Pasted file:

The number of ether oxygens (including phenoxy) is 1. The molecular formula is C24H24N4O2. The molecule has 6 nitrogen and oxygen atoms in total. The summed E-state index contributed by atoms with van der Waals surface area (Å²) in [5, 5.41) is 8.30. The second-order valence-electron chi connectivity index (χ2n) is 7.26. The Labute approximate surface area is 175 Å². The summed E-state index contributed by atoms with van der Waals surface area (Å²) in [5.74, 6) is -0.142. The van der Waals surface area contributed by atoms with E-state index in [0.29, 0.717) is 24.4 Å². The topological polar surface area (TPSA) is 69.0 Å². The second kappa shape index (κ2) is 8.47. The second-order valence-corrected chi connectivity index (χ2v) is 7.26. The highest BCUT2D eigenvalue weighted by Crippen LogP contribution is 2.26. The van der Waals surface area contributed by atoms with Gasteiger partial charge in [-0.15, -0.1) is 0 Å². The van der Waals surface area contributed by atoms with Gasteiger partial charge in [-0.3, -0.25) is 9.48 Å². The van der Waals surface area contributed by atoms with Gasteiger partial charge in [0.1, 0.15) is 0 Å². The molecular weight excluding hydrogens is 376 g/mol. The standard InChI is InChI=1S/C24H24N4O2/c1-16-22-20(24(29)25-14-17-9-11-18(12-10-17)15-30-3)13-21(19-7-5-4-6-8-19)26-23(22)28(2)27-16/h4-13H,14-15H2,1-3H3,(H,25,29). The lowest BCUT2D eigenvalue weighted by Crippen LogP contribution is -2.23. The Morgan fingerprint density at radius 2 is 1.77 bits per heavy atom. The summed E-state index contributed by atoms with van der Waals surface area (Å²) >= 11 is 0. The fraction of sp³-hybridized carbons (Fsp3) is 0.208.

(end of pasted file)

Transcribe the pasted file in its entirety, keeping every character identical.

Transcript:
The number of ether oxygens (including phenoxy) is 1. The molecular formula is C24H24N4O2. The molecule has 6 nitrogen and oxygen atoms in total. The summed E-state index contributed by atoms with van der Waals surface area (Å²) in [5, 5.41) is 8.30. The second-order valence-electron chi connectivity index (χ2n) is 7.26. The Labute approximate surface area is 175 Å². The summed E-state index contributed by atoms with van der Waals surface area (Å²) in [5.74, 6) is -0.142. The van der Waals surface area contributed by atoms with E-state index in [0.29, 0.717) is 24.4 Å². The topological polar surface area (TPSA) is 69.0 Å². The second kappa shape index (κ2) is 8.47. The second-order valence-corrected chi connectivity index (χ2v) is 7.26. The highest BCUT2D eigenvalue weighted by Crippen LogP contribution is 2.26. The van der Waals surface area contributed by atoms with Gasteiger partial charge in [-0.15, -0.1) is 0 Å². The van der Waals surface area contributed by atoms with Gasteiger partial charge in [-0.3, -0.25) is 9.48 Å². The van der Waals surface area contributed by atoms with Gasteiger partial charge in [0.1, 0.15) is 0 Å². The molecular weight excluding hydrogens is 376 g/mol. The standard InChI is InChI=1S/C24H24N4O2/c1-16-22-20(24(29)25-14-17-9-11-18(12-10-17)15-30-3)13-21(19-7-5-4-6-8-19)26-23(22)28(2)27-16/h4-13H,14-15H2,1-3H3,(H,25,29). The lowest BCUT2D eigenvalue weighted by Crippen LogP contribution is -2.23. The Morgan fingerprint density at radius 2 is 1.77 bits per heavy atom. The summed E-state index contributed by atoms with van der Waals surface area (Å²) >= 11 is 0. The fraction of sp³-hybridized carbons (Fsp3) is 0.208.